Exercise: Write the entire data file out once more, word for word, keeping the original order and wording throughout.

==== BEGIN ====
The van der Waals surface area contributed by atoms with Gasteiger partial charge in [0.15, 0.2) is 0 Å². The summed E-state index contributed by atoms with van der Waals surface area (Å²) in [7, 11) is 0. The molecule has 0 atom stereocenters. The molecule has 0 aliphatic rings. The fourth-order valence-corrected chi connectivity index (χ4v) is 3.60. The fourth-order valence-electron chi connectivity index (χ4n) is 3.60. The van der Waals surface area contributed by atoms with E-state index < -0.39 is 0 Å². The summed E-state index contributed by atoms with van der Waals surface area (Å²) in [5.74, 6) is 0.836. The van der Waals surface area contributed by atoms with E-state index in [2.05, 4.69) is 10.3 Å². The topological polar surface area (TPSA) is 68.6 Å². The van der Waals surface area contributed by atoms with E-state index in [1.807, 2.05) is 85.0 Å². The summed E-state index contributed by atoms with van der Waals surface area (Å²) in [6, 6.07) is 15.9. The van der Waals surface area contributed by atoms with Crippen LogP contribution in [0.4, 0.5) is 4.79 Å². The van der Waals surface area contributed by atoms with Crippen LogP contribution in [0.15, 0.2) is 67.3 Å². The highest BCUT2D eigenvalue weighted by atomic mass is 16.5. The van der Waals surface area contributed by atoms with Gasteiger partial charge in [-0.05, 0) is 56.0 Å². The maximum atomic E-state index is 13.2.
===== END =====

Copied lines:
The van der Waals surface area contributed by atoms with Gasteiger partial charge in [0.15, 0.2) is 0 Å². The summed E-state index contributed by atoms with van der Waals surface area (Å²) in [7, 11) is 0. The molecule has 0 atom stereocenters. The molecule has 0 aliphatic rings. The fourth-order valence-corrected chi connectivity index (χ4v) is 3.60. The fourth-order valence-electron chi connectivity index (χ4n) is 3.60. The van der Waals surface area contributed by atoms with E-state index < -0.39 is 0 Å². The summed E-state index contributed by atoms with van der Waals surface area (Å²) in [5.74, 6) is 0.836. The van der Waals surface area contributed by atoms with E-state index in [2.05, 4.69) is 10.3 Å². The topological polar surface area (TPSA) is 68.6 Å². The van der Waals surface area contributed by atoms with E-state index in [1.807, 2.05) is 85.0 Å². The summed E-state index contributed by atoms with van der Waals surface area (Å²) in [6, 6.07) is 15.9. The van der Waals surface area contributed by atoms with Crippen LogP contribution in [0.4, 0.5) is 4.79 Å². The van der Waals surface area contributed by atoms with Crippen LogP contribution in [0.15, 0.2) is 67.3 Å². The highest BCUT2D eigenvalue weighted by atomic mass is 16.5. The van der Waals surface area contributed by atoms with Gasteiger partial charge in [-0.05, 0) is 56.0 Å². The maximum atomic E-state index is 13.2.